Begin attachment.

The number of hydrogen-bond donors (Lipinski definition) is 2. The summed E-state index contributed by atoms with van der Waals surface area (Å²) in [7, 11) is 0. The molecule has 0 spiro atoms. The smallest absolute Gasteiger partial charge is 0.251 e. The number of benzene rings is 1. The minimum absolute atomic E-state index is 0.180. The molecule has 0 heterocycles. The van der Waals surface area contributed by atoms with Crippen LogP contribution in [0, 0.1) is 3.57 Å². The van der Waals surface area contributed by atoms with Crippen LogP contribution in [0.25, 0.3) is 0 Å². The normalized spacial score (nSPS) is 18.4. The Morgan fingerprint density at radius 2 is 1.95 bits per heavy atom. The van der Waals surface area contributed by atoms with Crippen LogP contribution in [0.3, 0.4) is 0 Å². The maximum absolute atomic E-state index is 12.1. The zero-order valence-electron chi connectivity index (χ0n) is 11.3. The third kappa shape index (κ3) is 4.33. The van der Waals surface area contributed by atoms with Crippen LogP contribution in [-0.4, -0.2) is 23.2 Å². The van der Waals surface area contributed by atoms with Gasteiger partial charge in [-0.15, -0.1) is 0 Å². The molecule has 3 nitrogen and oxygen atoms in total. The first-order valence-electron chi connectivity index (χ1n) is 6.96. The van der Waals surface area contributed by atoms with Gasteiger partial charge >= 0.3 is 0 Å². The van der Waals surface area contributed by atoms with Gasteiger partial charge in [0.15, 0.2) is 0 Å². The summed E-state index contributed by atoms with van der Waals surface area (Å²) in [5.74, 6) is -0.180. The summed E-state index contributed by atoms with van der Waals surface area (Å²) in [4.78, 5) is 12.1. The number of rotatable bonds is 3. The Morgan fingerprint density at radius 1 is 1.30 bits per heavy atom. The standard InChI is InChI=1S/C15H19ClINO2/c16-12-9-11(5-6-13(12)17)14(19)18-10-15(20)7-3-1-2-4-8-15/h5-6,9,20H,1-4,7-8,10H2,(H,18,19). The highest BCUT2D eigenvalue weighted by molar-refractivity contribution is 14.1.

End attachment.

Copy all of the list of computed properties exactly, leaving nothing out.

The number of hydrogen-bond donors (Lipinski definition) is 2. The summed E-state index contributed by atoms with van der Waals surface area (Å²) in [7, 11) is 0. The molecule has 0 spiro atoms. The smallest absolute Gasteiger partial charge is 0.251 e. The number of benzene rings is 1. The minimum absolute atomic E-state index is 0.180. The molecule has 0 heterocycles. The van der Waals surface area contributed by atoms with Crippen LogP contribution in [0, 0.1) is 3.57 Å². The van der Waals surface area contributed by atoms with Crippen LogP contribution in [0.25, 0.3) is 0 Å². The normalized spacial score (nSPS) is 18.4. The Morgan fingerprint density at radius 2 is 1.95 bits per heavy atom. The van der Waals surface area contributed by atoms with Crippen LogP contribution in [0.3, 0.4) is 0 Å². The maximum absolute atomic E-state index is 12.1. The zero-order valence-electron chi connectivity index (χ0n) is 11.3. The third kappa shape index (κ3) is 4.33. The van der Waals surface area contributed by atoms with Crippen LogP contribution in [-0.4, -0.2) is 23.2 Å². The van der Waals surface area contributed by atoms with Gasteiger partial charge in [-0.15, -0.1) is 0 Å². The molecule has 3 nitrogen and oxygen atoms in total. The first-order valence-electron chi connectivity index (χ1n) is 6.96. The van der Waals surface area contributed by atoms with Gasteiger partial charge >= 0.3 is 0 Å². The van der Waals surface area contributed by atoms with Gasteiger partial charge in [0.15, 0.2) is 0 Å². The summed E-state index contributed by atoms with van der Waals surface area (Å²) in [5.74, 6) is -0.180. The summed E-state index contributed by atoms with van der Waals surface area (Å²) in [4.78, 5) is 12.1. The number of rotatable bonds is 3. The Morgan fingerprint density at radius 1 is 1.30 bits per heavy atom. The standard InChI is InChI=1S/C15H19ClINO2/c16-12-9-11(5-6-13(12)17)14(19)18-10-15(20)7-3-1-2-4-8-15/h5-6,9,20H,1-4,7-8,10H2,(H,18,19). The highest BCUT2D eigenvalue weighted by molar-refractivity contribution is 14.1.